The other day during our game, we ended up talking about how relatively easy it is to hit the hands and feet in GURPS. A good part of this is the tactics of Rahtnar the Martial Artist, who lops off feet as the easier way to one-shot a foe.
Hands and Feet are pretty easy to hit, compared to more lethal locations. They're hard to armor. They're easy to cripple and crippling is a direct path to stunning, knockdown, and impaired (or totally ended) combat capacity.
It provokes as much bad feeling as the "I only shoot at tires" guys from Car Wars - it can feel a little cheap to everyone. Plus it doesn't always work - a mobility kill often just means an extended fight with less movement.
As a GM, it's also a lot annoying, because I end up with a large amount of partly-crippled foes to deal with. Many guys who I have to track with Stunning, standing up, changed Move, reduced combat skills, etc. A straight-up kill shot either works or it doesn't and wounds the guy. A cripple means a lot of logistical tracking.
As a player, the fact that your hands and feet are both hard to armor and easy to cripple, plus not terribly hard to target, means "better gloves" and "the best foot armor possible" trumps anything else. You get a lot of people trying to open doors with their Ham Fisted 2-granting gloves and sneak in metal-covered boots because their feet are very vulnerable and their hands are too important and they don't want to be caught in a fight with vulnerable extremities.
Putting aside game issues, it does seem like it's harder to stomp or whack a foot or hand than to get a head shot.
So what if we changed how hard it is to hit the hands and feet?
Some important notes:
- Armor assumptions are using Basic Set. It might be possible to get better armor with GURPS Low-Tech, but that's not actually germane here. Even if it was, it doesn't completely undermine the idea that these locations should actually be harder to hit.)
- Combat rules are assumed to be the core rules plus the core additions from GURPS Martial Arts.
- I'm leaving off the extra hit locations in GURPS Martial Arts, since generally I haven't been using them in my game unless an attack specifically targets them (like the Spine, vs. Wrench Spine.)
- As is often this case, this is just me brainstorming ideas. I haven't tried these yet, and they aren't a rules change for my game. They may be, someday. But for now it's just an idea.
Let's look at the locations in question.
Feet: Not that hard to hit (-4), easy to cripple (only >HP/3 in one blow), hard to armor (best low-tech armor is DR 4, and heavy and loud, 1-2 DR is more typical). Crippled foot means you fall down and your movement and actions are restricted for the rest of the fight.
Hands: Not that hard to hit (-4), easy to cripple (only >HP/3 in one blow), hard to armor (best low-tech armor is DR 5, DR 2 or 4 are more typical). Crippled hand means you can use a weapon (including bucklers) with that arm.
The Face and Skull, on the other hand, are larger than a foot or hand. You can also argue they are harder to defend as they aren't quite as mobile (they're got a smaller area they can move in without moving the whole body).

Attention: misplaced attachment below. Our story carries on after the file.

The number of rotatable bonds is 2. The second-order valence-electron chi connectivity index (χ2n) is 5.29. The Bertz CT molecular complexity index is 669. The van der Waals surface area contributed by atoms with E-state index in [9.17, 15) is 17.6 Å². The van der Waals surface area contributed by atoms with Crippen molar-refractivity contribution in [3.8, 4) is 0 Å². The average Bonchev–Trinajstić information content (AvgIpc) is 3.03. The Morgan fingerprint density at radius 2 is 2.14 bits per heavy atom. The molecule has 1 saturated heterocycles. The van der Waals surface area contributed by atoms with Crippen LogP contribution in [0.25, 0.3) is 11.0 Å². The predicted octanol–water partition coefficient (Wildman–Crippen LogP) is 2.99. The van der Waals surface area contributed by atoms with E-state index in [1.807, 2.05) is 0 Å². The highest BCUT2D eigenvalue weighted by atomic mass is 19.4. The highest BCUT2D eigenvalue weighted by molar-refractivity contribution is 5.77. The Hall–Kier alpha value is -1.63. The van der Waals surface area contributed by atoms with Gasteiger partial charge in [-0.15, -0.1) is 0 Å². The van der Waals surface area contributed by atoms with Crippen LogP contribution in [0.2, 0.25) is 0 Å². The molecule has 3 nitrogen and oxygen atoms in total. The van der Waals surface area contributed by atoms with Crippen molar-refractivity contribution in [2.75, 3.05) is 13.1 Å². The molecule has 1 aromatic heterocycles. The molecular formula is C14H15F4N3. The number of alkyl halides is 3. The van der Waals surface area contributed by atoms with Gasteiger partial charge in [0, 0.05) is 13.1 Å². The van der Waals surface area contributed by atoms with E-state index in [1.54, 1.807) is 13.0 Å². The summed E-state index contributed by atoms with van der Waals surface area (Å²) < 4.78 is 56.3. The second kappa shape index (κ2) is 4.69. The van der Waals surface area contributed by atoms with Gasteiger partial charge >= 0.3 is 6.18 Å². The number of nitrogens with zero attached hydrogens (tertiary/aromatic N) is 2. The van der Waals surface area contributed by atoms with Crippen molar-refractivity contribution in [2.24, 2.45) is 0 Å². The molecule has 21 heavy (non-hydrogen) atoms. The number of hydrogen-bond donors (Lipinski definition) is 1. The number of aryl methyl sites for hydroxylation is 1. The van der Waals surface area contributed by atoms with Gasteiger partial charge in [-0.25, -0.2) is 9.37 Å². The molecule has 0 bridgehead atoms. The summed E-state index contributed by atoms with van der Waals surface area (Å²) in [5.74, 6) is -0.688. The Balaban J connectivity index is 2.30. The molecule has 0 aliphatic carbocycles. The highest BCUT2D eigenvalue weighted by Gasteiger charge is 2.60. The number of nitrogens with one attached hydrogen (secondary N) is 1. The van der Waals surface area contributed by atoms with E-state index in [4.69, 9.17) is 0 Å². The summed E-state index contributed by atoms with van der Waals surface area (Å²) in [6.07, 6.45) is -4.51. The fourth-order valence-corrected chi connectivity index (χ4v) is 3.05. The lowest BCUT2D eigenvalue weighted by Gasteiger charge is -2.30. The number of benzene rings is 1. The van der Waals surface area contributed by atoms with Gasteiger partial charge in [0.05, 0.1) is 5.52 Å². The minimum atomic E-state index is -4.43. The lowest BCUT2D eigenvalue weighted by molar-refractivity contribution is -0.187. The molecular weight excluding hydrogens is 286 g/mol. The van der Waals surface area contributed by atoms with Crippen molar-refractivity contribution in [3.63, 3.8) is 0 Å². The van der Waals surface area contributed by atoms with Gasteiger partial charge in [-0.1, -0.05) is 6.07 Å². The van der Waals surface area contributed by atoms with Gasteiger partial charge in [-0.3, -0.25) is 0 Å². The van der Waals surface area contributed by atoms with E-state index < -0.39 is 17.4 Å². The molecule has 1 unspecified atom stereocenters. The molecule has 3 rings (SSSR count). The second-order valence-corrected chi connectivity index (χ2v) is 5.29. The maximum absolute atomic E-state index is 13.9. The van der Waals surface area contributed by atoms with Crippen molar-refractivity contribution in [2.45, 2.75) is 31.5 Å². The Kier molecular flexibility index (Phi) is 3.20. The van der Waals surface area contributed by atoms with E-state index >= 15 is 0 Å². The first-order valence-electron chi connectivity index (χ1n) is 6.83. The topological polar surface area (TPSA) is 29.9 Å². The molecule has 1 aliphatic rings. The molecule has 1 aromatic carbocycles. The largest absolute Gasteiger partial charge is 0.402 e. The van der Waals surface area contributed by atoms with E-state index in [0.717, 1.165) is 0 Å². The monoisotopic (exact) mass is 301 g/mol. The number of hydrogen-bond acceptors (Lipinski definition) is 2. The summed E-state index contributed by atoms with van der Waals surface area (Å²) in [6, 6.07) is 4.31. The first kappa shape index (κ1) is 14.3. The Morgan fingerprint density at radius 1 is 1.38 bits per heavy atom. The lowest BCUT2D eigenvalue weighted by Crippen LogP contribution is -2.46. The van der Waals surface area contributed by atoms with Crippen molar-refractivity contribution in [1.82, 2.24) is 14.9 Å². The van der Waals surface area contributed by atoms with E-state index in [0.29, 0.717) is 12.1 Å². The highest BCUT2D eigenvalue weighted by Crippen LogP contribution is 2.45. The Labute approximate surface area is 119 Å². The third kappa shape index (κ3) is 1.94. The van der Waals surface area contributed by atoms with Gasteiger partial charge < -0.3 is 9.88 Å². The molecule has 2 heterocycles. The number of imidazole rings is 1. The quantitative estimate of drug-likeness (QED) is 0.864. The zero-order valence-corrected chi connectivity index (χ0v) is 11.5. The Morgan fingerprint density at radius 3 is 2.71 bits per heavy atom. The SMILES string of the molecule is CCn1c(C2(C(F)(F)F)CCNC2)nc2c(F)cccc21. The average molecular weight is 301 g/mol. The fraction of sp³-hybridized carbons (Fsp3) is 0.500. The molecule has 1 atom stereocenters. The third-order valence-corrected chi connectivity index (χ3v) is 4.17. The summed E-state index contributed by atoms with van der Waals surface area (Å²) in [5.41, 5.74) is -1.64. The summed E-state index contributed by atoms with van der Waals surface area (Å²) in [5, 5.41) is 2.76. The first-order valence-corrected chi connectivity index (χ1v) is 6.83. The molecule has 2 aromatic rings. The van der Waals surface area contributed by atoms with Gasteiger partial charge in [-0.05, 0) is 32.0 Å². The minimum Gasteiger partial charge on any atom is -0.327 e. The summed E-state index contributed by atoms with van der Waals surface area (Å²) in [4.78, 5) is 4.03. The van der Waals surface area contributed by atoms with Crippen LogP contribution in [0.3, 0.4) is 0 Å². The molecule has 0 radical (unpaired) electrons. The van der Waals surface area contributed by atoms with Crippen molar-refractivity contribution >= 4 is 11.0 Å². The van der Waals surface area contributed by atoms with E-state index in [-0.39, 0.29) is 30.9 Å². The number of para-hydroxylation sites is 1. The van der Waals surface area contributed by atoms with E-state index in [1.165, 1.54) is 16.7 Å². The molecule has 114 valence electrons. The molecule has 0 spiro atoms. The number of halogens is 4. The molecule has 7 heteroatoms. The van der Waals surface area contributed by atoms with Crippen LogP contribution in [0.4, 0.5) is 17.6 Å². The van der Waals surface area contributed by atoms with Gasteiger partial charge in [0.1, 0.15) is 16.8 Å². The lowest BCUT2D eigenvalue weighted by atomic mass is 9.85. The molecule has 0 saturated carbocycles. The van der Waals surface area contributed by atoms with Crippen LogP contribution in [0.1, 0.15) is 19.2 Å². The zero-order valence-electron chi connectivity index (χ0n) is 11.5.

You can make the argument this should affect defenses, instead. That it is easier to Dodge with hands or feet, or that the head is usually the focus of a lot more defense. This is true to an extent, but to what extent?
Possible Rules Changes
What if you make the hands and feet as hard to hit as the Neck (-5) or Face (-5)? Or harder to hit than the Face and Neck and nearly on par with the Skull (-7)?
Hands and Feet at (-5). At this level, Hands and Feet are just as hard to target as high value targets Neck (-5) and Face (-5). The main value in going for the hands and feet is a better chance to cripple, but it's not easier than a potentially fight-ending kill shot.
Hands and Feet at (-6). At this level, hands and feet are specialized targets. They are harder than nearly all high-value targets, and only braining someone on the Skull (-7), poking an Eye (-9), or aiming for Chinks in Armor (-8 or -10) are harder. Legs, arms, and torso - all very easy places to armor up - are vastly easier targets but require substantially more damage to take out.
Another possible solution is defense:
Hands and Feet are easier to defend. Give all active defenses used to protect the hands or feet a +1.
Hands and Feet Dodge better. As above, except they only get a +1 to Dodge.
These solutions mean that it's still a good idea to aim for hands and feet on Berserkers, but otherwise, it's easier to defend.
A final one is to make armoring those locations easier - but I'm reluctant to add to DR to the hands and feet. Many of the specialized threats against hands and feet, or general damage effects, are pretty low damage. Adding a couple DR wouldn't change the fundamental ease of crippling, either. It's a better solution overall if the location is harder to hit or easier to defend than easier to armor up to create an even more complete shell of invulnerability of the high-DR guys.
What about Aggressive Parry? It is also harder to hit the hand or foot - you're almost always going to be better off trying to injure the arm or leg. Use the to hit penalty (or defense bonus) listed above when resolving the strike potion of the defense. It would explain why so many aggressive parrying styles aim for the legs and arms instead of feet and hands, because your goal is to inflict damage on the easier target. -2 vs. -5 or -6 is a big jump, as is -2 vs. -4 and a +1 to defend.
I'm curious how this would work out. A -5 vs. a -4 is only a small change, but it suddenly means your options are not Hands or Feet, but Hands or Feet or Face or Neck. And it kind of feels right that hands and feet aren't easier to hit than the entire head is, especially when the head is a larger target.